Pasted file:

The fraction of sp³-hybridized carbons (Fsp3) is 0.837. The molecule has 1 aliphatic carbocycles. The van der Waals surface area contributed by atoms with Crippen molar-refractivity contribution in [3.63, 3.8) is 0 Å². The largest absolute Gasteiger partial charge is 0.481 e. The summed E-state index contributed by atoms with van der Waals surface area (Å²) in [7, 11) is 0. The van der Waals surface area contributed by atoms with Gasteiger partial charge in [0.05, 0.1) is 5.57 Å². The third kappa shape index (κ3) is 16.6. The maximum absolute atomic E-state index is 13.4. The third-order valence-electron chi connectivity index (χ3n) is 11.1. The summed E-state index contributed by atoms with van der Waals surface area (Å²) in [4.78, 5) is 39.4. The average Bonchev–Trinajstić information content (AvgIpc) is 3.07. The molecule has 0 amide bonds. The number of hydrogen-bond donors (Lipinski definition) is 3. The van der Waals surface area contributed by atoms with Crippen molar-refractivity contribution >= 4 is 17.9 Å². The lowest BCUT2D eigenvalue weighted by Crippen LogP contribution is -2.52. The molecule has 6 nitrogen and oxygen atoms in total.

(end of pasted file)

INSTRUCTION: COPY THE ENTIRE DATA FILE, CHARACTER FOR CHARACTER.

The fraction of sp³-hybridized carbons (Fsp3) is 0.837. The molecule has 1 aliphatic carbocycles. The van der Waals surface area contributed by atoms with Crippen molar-refractivity contribution in [3.63, 3.8) is 0 Å². The largest absolute Gasteiger partial charge is 0.481 e. The summed E-state index contributed by atoms with van der Waals surface area (Å²) in [7, 11) is 0. The van der Waals surface area contributed by atoms with Gasteiger partial charge in [0.05, 0.1) is 5.57 Å². The third kappa shape index (κ3) is 16.6. The maximum absolute atomic E-state index is 13.4. The third-order valence-electron chi connectivity index (χ3n) is 11.1. The summed E-state index contributed by atoms with van der Waals surface area (Å²) in [4.78, 5) is 39.4. The average Bonchev–Trinajstić information content (AvgIpc) is 3.07. The molecule has 0 amide bonds. The number of hydrogen-bond donors (Lipinski definition) is 3. The van der Waals surface area contributed by atoms with Crippen molar-refractivity contribution >= 4 is 17.9 Å². The lowest BCUT2D eigenvalue weighted by Crippen LogP contribution is -2.52. The molecule has 6 nitrogen and oxygen atoms in total.